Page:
KC-25 / KC-767
The year 1974 marked the first flight of the KC-747. A total of three were made, and possibly one remains in service, Outfitted with a KC-135 boom, the first 747 ever made was modified as a test bed for proximity tests and aerial refueling equipment integration. The Imperial Iranian AF bought 12 used 747s to be modified for military applications, three of which were configured as tankers. During exercise Midlink 77 Oct-Dec 1977, 50th Tactical Fighter Wing F-4 crews became the first in the USAF to be refueled by a KC-747 of the Imperial Iranian Air Force.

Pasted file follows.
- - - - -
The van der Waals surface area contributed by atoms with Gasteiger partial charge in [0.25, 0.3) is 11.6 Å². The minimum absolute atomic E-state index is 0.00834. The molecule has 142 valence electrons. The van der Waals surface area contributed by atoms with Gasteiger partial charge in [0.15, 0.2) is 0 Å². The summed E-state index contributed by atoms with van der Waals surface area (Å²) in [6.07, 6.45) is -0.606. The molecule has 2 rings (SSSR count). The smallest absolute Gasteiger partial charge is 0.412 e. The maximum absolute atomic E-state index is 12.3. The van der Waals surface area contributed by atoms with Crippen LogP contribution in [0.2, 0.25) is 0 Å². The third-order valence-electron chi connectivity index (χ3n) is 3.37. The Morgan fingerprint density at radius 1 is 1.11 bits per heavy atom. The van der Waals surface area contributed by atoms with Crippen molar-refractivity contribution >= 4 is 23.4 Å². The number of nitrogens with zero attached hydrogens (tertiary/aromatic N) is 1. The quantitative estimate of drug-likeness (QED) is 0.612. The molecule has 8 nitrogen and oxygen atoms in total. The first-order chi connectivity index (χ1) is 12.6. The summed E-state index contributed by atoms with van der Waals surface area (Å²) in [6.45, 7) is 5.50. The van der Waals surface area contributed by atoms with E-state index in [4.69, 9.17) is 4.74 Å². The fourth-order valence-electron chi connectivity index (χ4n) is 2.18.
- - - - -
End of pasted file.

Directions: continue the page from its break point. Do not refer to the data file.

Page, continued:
The Iranian aircraft employed an operator with direct view as per the KC-135 design, but located behind a recessed rear fuselage window in the aft pressure bulkhead, rather than in a protruding fairing as used by the KC-135. The conversion package for Iran was performed with the expectation that other clients would be found, and a full production standard documentation package was generated as a result.
The 747 design is a derivative of a 1960s Boeing proposal for a military airlifter that lost out to the Lockheed C-5A Galaxy. The aircraft was later evaluated against the DC-10 as part of the USAF Advanced Tanker/Cargo Aircraft (ACTA) program, losing out to the McDonnell Douglas KC-10A.
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